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Trump's Values Are Aligned With Police, Not Chicago's Political Bosses

Trump's Values Are Aligned With Police, Not Chicago's Political Bosses
U.S. President Donald Trump displays an executive order to create a commission to study the administration of justice which he signed following an address to the International Association of Chiefs of Police (IACP) convention on October 28, 2019, in Chicago, Illinois. (Scott Olson/Getty Images)

Bernard Kerik By Wednesday, 30 October 2019 02:47 PM EDT Current | Bio | Archive

The venue for President Trump’s tour de force speech about American law enforcement and the problems it faces could not have been more fitting: Chicago, Illinois.

The setting was the 26th annual International Association of Chiefs of Police (IAPC) Conference — but Chicago’s own chief law enforcement officer, Superintendent Eddie Johnson, was nowhere to be seen. Citing the “the values of the people of Chicago,” he refused to be in the same room with the President of the United States.

Johnson was brought in by former Mayor Rahm Emanuel to replace former Superintendent Gerry McCarthy in the aftermath of the Laquan MacDonald scandal. Now, Johnson is stuck in a tight jam, with the future of his career in the hands of newly elected Mayor Lori Lightfoot, who is much further left than her predecessor.

It’s unclear what “values” Johnson was referring to when he explained his decision to boycott the president’s speech, but the rank and file officers in his department, represented by the Fraternal Order of Police, evidently don’t share those values. The police union issued a vote of no confidence in Johnson over his stunt.

To applause from senior law enforcement from around the country, President Trump tore into Johnson during his speech. He cited the city’s distressingly high homicide rate, which has made Chicago into a national embarrassment. In the final year of the Obama administration, as Chicago police shied away from effective policing tactics in one of the worst manifestations of the “Ferguson Effect,” there were 762 murders citywide — a 19-year high.

Since President Trump took office, his Justice Department has set a new nationwide tone by rolling back the post-Ferguson consent decrees that tied officers’ hands and stepping up efforts to deport dangerous criminals who are in the country illegally. As a result of these efforts, the American murder rate has fallen steadily. Chicago’s homicide rate has also decreased in each year of the Trump presidency, but the number is still unacceptably high, equivalent to a low-grade warzone.

The problem isn’t merely that Chicago’s government and police leadership are failing to wholeheartedly embrace the Trump administration’s successful law enforcement strategy. It’s that they have actively resisted it.

Even as the Justice Department stopped pursuing hand-tying consent decrees that prevented big city police departments from employing proven strategies, Chicago went about crafting its own. Rather than working with the federal government to deport illegal aliens who commit serious crimes, Chicago’s new mayor doubled down on “sanctuary” policies. And all this was after Mayor Emanuel spent millions of taxpayer dollars to sue the federal government in a bid to gain access to grant money intended exclusively for cities that cooperate with enforcement of immigration laws.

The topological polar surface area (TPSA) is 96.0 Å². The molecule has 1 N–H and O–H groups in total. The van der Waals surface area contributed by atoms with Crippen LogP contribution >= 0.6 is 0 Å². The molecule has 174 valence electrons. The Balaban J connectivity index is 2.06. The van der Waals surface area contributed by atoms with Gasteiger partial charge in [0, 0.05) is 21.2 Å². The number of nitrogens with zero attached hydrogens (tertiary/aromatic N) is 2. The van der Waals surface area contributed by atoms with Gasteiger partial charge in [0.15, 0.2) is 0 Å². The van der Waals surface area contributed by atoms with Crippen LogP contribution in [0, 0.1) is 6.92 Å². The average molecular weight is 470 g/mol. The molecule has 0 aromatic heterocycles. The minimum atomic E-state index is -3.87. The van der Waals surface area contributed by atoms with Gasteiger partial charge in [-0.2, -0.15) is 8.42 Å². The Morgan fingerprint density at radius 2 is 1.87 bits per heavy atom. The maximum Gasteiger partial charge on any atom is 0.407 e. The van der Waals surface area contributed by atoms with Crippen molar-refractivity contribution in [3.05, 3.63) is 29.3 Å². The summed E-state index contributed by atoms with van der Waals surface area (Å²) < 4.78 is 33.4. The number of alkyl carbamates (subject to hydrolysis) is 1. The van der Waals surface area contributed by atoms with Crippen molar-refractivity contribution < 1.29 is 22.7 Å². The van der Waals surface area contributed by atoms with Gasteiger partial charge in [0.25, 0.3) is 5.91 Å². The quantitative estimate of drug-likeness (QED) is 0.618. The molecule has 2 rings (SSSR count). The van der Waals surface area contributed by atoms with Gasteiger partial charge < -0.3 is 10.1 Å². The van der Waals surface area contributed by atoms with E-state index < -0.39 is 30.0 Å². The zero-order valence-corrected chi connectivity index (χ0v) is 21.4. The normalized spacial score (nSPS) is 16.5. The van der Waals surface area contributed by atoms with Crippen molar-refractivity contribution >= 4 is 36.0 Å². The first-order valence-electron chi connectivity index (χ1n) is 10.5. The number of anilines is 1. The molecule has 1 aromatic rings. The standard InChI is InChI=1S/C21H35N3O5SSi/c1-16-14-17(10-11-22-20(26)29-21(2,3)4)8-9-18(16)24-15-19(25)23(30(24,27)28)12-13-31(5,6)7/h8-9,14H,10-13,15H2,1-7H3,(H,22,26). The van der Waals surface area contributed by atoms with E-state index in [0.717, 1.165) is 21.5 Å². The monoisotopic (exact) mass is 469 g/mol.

Those radical policies gave President Trump plenty of material to work with at the IACP Conference. He slammed Chicago for refusing to hold more than 1,100 illegal immigrant criminals, including some of the most serious offenders, long enough for federal authorities to begin deportation proceedings. Rather than simply letting federal law enforcement officers do their jobs, Chicago released those criminals back onto its own blood-stained streets.

The president didn’t hesitate to call out Chicago’s political leaders for putting the interests of illegal immigrants above those of their own citizens. “Frankly, those values to me are a disgrace,” he told the police chiefs, flipping Eddie Johnson’s excuse on its head.

The eternal values of those who protect and serve are to prevent crime and hold those who break the law accountable; shielding those who break immigration laws in addition to committing other crimes flies in the face of those values. The fact that a certain subset of lawbreakers happens to be politically valuable to big city Democrats doesn’t change those values.

The wildly positive reaction of the crowd to Trump’s speech showed that the president has a much firmer grasp of what “our values” really are than Eddie Johnson does. Chicago was the perfect setting for President Trump to highlight his commitment to supporting law enforcement, because it provides a vivid example of what happens when a city’s own leaders treat the police as adversaries rather than protectors.

As New York City’s 40th Police Commissioner, Bernard Kerik was in command of the NYPD on September 11, 2001, and responsible for the city’s response, rescue, recovery, and the investigative efforts of the most substantial terror attack in world history. His 35-year career has been recognized in more than 100 awards for meritorious and heroic service, including a presidential commendation for heroism by President Ronald Reagan, two Distinguished Service Awards from the U.S. Department of Homeland Security, The Ellis Island Medal of Honor, and an appointment as Honorary Commander of the Most Excellent Order of the British Empire by Her Majesty Queen Elizabeth II. To read more of his reports — Click Here Now.

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The venue for President Trump’s tour de force speech about American law enforcement and the problems it faces could not have been more fitting: Chicago, Illinois.
trump, chicago, police
Wednesday, 30 October 2019 02:47 PM
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